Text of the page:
The UK’s hypocritical and heartless approach to displacement and migration

Afghan refugees in Peshawar, Pakistan

Referring to small boats crossing the Channel, the UK Home Secretary, Suella Braverman, has claimed that she is intent on “stopping the invasion on our southern coast.” This is the type of language traditionally employed by the far-right. It is worth noting that Braverman made this comment just the day after an extremist threw petrol bombs at an immigration centre in Dover.

The Home Secretary ignores several basic facts. First, research suggests that the majority of people crossing the Channel in small boats are likely to be refugees. Second, provided they make their presence known to authorities, asylum seekers who arrive via unofficial routes are protected under international refugee law. Those who are not asylum seekers still have rights under international human rights law. Third, out of 31 European countries, 18 had more asylum applications per capita last year than the UK. And it is not like Europe is particularly generous: 83% of the world’s refugees are hosted in the Global South.

What is particularly ironic is that British foreign policy can drive armed conflict and, as a result, forced displacement. Recent examples include the UK’s arming of the Saudi Arabian-led coalition responsible for devastating attacks in Yemen and its co-financing of liquid natural gas projects that are fuelling violence in Mozambique’s Cabo Delgado region.

This is not the first time that senior British ministers have used xenophobic, dehumanising language. For example, in July 2015, David Cameron, then Prime Minister, spoke of “a swarm of people coming across the Mediterranean.” Less than a fortnight later, the then Foreign Secretary, Philip Hammond, used the term ‘marauding’ in relation to African migrants in Calais hoping to come to the UK. 

I was associated with a letter published in the Guardian in response to Hammond’s comments. The letter argued: ‘It is not “marauding” African migrants, but the UK and other wealthy nations that are threatening living standards and causing poverty for people in Africa and across the world’. While acknowledging that most of the migrants arriving in Europe (and many of those trapped in Calais) were people fleeing war and persecution, the letter deliberately refers to those who were simply fleeing poverty. In doing so, it touches on some – and only some – of the economic and climate injustices perpetrated by the UK.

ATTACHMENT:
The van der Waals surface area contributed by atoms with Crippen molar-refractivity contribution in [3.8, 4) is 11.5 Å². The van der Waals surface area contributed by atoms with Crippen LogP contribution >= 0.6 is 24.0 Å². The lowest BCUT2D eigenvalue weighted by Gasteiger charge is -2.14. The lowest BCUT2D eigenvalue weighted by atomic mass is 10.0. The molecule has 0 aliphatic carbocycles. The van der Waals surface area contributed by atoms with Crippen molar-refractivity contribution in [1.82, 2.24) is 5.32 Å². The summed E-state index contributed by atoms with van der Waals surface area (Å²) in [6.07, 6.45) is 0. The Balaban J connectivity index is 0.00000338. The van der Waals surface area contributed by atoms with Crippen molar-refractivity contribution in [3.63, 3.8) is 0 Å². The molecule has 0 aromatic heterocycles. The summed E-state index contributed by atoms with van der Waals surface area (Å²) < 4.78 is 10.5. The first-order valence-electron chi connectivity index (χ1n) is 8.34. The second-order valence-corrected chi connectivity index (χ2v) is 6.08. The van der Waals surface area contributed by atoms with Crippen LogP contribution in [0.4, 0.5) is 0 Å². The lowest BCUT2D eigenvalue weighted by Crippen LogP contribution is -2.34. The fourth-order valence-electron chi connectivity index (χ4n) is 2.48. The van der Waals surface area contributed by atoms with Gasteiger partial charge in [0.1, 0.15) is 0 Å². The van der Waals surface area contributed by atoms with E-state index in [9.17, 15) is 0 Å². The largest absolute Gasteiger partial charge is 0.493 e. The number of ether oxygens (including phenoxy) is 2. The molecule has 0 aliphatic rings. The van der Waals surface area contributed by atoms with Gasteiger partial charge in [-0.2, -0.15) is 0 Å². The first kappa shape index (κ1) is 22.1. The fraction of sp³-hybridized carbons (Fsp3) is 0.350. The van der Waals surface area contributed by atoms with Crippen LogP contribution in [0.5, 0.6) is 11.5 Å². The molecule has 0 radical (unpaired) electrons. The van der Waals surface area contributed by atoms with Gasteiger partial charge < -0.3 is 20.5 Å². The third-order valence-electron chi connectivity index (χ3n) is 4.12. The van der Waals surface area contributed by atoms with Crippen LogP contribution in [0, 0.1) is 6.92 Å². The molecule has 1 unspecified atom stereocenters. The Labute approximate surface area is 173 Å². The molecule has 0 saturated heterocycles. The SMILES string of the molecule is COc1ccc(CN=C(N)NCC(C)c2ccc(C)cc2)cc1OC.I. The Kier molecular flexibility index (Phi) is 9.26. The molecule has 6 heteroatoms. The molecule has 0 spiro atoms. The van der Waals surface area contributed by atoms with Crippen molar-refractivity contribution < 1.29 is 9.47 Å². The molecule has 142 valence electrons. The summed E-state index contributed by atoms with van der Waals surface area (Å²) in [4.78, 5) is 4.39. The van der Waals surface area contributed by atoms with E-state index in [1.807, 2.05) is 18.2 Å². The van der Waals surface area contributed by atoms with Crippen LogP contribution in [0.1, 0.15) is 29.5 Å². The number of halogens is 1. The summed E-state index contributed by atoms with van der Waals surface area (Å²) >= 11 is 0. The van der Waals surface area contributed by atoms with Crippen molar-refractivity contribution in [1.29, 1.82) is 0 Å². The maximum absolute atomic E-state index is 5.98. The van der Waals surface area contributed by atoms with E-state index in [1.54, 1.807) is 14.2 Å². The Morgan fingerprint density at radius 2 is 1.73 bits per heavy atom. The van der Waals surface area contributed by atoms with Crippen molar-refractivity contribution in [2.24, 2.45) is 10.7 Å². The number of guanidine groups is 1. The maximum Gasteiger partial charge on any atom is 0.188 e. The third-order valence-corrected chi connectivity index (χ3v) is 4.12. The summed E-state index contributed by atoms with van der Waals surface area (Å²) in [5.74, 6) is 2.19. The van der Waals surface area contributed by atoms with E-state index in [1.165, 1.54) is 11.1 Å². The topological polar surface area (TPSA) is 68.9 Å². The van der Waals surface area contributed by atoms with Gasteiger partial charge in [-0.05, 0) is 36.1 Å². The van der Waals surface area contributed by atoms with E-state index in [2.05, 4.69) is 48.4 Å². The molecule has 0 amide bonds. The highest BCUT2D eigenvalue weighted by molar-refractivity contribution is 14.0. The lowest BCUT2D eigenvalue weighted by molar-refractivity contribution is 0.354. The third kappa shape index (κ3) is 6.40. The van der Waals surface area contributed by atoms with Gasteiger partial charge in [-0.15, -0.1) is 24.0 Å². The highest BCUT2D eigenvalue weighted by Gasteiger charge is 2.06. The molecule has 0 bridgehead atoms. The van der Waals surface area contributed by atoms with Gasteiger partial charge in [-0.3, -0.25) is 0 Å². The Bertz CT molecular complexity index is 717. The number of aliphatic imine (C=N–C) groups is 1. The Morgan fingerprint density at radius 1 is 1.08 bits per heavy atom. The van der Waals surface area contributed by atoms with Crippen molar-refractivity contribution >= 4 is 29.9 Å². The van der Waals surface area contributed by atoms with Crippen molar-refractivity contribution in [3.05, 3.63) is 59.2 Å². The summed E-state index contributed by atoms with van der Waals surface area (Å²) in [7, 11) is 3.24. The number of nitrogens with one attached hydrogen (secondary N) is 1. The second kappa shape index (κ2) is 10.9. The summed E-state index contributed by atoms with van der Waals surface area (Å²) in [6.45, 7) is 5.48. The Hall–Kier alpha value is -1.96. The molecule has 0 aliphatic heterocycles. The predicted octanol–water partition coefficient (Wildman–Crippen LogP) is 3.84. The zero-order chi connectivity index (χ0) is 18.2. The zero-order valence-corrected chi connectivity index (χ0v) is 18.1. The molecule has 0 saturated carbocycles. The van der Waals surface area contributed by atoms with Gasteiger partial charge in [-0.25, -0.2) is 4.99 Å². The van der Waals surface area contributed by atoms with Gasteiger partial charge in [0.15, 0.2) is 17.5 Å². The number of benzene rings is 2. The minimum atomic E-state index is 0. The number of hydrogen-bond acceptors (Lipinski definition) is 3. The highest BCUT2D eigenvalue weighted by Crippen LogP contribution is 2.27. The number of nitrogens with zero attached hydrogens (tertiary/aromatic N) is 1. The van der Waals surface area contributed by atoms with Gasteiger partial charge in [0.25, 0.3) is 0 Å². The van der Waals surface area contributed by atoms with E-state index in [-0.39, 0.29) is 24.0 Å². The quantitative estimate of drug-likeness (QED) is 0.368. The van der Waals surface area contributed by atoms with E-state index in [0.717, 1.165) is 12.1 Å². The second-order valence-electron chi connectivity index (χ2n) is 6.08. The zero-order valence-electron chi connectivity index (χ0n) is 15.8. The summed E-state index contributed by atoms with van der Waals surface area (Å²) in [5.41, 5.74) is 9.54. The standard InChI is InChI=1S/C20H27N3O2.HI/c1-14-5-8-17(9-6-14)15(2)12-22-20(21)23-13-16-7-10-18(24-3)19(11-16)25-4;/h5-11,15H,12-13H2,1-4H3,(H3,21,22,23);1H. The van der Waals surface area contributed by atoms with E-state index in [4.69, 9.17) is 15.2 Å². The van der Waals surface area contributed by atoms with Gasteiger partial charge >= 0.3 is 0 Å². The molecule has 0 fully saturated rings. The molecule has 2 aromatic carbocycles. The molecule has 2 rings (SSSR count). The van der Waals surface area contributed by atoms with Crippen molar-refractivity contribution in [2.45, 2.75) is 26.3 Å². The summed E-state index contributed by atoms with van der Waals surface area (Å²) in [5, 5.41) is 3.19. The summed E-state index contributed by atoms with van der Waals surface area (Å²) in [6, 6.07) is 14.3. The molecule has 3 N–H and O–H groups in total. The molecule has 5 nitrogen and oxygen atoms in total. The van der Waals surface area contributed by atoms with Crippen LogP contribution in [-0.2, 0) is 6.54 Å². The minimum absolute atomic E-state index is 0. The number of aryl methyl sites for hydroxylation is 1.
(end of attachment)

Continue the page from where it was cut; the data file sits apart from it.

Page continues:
But UK policy on displacement and migration does not have to be hypocritical or heartless. It is entirely possible for domestic and foreign affairs to be conducted in ways that are far more ethical. Moreover, while there are certainly differences between the UK and countries in the Global South affected by protracted displacement, our research indicates that there are also some clear parallels. For example, all countries need to move beyond a simplistic approach to economics.

Take unpaid care work. Our surveys demonstrate that, on average, people in countries affected by protracted displacement spend seven hours a day on caring for those they live with. In the UK, there are around 13 million people caring for an ill, older or disabled family member or friend. Yet, around the globe, unpaid care work does not achieve the recognition it deserves in economic accounting and policymaking. Carers, who are disproportionately women, often struggle as a result.

Or take mutual aid. On average, 30% of people in countries affected by protracted displacement give or receive financial support and 40% give or receive non-financial support. Indeed, over half of all respondents in our research locations in Africa and Asia have more than one neighbour from whom they can ask for help. In the UK, there are an estimated 4,300 mutual aid groups, with 3 million volunteers helping people in their local community. Yet economic policymakers around the world largely fail to understand mutual aid and create a supportive environment for mutual aid groups.

No one is to ‘blame’ for being a refugee – those who have not had to flee from persecution should understand that they are simply fortunate. Creating sufficient safe, legal routes for asylum seekers to come to the UK (and other Global North countries) would decimate the business model of the organised criminal gangs that traffic vulnerable people.

And all (or virtually all) of us are migrants or the descendants of migrants. Instead of throwing around ridiculous insults, Braverman and the rest of the UK government should reflect on our common humanity, and work to realise the potential of all people in line with the UK’s international obligations and pledges.

Sunit Bagree is Communications Manager for Protracted Displacement Economies (PDE), a project funded by UK Research and Innovation through the Global Challenges Research Fund (grant reference number ES/T004509/1). This is a joint PDE-Sussex Centre for Migration Research blog post.